“It’s a way to keep the historical value of the community,” Fairbanks said. “And there’s a great amount of people that actually come to see the museum outside of coming to have a beer.”
“We get a lot of firemen who worked in this building to come in and be like, ‘Oh my gosh, this is incredible!’” said McConnell. “And to be able to show off a piece of La Grande history — every little town loves to be able to show off its history, so it’s neat to be able to partner with that.”
Side A Brewing
1219 Washington Ave., La Grande
By Andi Prewitt
Of the Oregon Beer Growler
“I always wanted a water tower.”
“You ever climb up there and hang out and drink some beers at the top?”
“Matter of fact that would be correct. Yes.”
That’s how my conversation with Craig Coleman began while touring the concrete remains of homes nearly swallowed by tall, yellow grass in an Eastern Oregon town that’s nearly gone but not quite forgotten. Ordnance, which is a mere 7 miles from a Walmart parking lot teeming with people in Hermiston, feels like its hundreds of miles away from civilization. But just several hundred feet from an exit off I-84 sits the ruins of a place that’s had several lives — first, as a home for men who worked at the Umatilla Army Depot and their families; second, as a farm where pigs were raised; and now, it’s become a ghost town where Coleman sometimes drinks beer from the prominent perch of a water tower that also serves as the logo for his brewery.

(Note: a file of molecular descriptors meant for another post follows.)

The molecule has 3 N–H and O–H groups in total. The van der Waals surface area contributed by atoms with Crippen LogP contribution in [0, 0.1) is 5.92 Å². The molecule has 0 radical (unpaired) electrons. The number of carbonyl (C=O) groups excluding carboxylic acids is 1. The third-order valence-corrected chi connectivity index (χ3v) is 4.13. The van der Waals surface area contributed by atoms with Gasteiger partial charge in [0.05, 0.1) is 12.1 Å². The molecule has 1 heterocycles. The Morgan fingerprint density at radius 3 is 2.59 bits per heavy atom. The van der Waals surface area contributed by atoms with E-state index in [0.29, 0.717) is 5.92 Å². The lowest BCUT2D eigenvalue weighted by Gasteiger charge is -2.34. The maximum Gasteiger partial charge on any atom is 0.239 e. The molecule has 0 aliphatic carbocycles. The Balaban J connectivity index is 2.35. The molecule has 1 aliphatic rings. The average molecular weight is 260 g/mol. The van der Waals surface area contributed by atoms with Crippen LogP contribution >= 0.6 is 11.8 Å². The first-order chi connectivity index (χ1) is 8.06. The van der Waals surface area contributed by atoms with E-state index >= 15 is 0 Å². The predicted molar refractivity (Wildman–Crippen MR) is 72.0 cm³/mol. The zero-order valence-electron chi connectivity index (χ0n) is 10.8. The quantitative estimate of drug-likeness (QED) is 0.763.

By now you’ve undoubtedly heard of Ordnance Brewing, which is named after the fallen down town just east of Boardman. And that’s an accomplishment on its own given that the business has only been open to the public for a year and the facility is located in a city most Oregonians never visit. Boardman is probably best known for the sprawling farm of perfectly aligned rows of poplar trees you whiz by on the freeway on your way to another destination. But as one of the managing partners who helped launch the brewery, Coleman has now given people a reason to stop.
In its first year of business, Ordnance has been defined by aggressive growth, despite its distance from the more populated side of the state. Already the brewery boasts a sales and marketing team of five people, a partnership with General Distributors and an upgrade from a 7-barrel to a 50-barrel system, which was scheduled to go into production in July. So how, exactly, has a modest onion shed on the edge of town become a major beer factory at such an accelerated pace? Turns out, it simply takes Coleman’s knowledge of cultivation that he’s applied to his farms for decades as well as the creativity and brewing experience of Logan Mayfield.
“Logan’s got a way with flavors that I don’t understand. I think it’s an intuitive thing. I’m not that guy. But he seems to make stuff that people don’t absolutely despise,” Coleman laughed.
And Mayfield certainly has to be mindful of the fact that he’s making beer for a variety of consumers based on region — a factor many Willamette Valley brewers don’t have to worry about. While Oregonians on the western side of the state might embrace hop bombs or funky sours, those types of beers aren’t necessarily what locals would immediately order when sitting at a table made of a repurposed wooden spool in the Ordnance taproom just feet away from where Mayfield works.
“We’re definitely a little behind compared to the Eugene-Portland area. But at the same time, not as behind as I expected when I got here,” Mayfield explained. “There’s probably the majority of people here are used to drinking Coors Light, Keystone Light, Bud. When I got here, I started making beers that would appeal to them.”